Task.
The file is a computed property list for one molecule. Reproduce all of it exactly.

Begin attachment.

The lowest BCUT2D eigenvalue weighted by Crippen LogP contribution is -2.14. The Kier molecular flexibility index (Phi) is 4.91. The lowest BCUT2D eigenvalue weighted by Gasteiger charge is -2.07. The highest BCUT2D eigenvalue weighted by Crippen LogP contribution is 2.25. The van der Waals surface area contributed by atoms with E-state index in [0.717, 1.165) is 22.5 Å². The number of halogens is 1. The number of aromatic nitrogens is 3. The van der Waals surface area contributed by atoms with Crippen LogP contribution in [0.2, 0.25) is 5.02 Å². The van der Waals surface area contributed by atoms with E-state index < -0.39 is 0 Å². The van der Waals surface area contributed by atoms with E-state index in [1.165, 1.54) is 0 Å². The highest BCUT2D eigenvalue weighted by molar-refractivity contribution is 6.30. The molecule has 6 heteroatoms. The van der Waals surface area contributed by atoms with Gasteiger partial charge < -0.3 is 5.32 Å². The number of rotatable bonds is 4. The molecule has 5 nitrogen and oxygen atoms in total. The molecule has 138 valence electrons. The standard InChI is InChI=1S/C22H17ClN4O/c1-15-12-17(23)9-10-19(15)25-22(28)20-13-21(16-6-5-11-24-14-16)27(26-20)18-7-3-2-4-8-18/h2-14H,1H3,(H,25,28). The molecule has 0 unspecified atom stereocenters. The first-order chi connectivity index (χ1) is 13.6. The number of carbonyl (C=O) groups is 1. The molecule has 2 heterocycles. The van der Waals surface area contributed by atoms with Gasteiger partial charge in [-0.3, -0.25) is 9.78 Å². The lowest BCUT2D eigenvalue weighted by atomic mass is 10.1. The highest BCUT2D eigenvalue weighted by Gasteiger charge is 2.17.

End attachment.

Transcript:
The lowest BCUT2D eigenvalue weighted by Crippen LogP contribution is -2.14. The Kier molecular flexibility index (Phi) is 4.91. The lowest BCUT2D eigenvalue weighted by Gasteiger charge is -2.07. The highest BCUT2D eigenvalue weighted by Crippen LogP contribution is 2.25. The van der Waals surface area contributed by atoms with E-state index in [0.717, 1.165) is 22.5 Å². The number of halogens is 1. The number of aromatic nitrogens is 3. The van der Waals surface area contributed by atoms with Crippen LogP contribution in [0.2, 0.25) is 5.02 Å². The van der Waals surface area contributed by atoms with E-state index < -0.39 is 0 Å². The van der Waals surface area contributed by atoms with E-state index in [1.165, 1.54) is 0 Å². The highest BCUT2D eigenvalue weighted by molar-refractivity contribution is 6.30. The molecule has 6 heteroatoms. The van der Waals surface area contributed by atoms with Gasteiger partial charge < -0.3 is 5.32 Å². The number of rotatable bonds is 4. The molecule has 5 nitrogen and oxygen atoms in total. The molecule has 138 valence electrons. The standard InChI is InChI=1S/C22H17ClN4O/c1-15-12-17(23)9-10-19(15)25-22(28)20-13-21(16-6-5-11-24-14-16)27(26-20)18-7-3-2-4-8-18/h2-14H,1H3,(H,25,28). The molecule has 0 unspecified atom stereocenters. The first-order chi connectivity index (χ1) is 13.6. The number of carbonyl (C=O) groups is 1. The molecule has 2 heterocycles. The van der Waals surface area contributed by atoms with Gasteiger partial charge in [-0.3, -0.25) is 9.78 Å². The lowest BCUT2D eigenvalue weighted by atomic mass is 10.1. The highest BCUT2D eigenvalue weighted by Gasteiger charge is 2.17.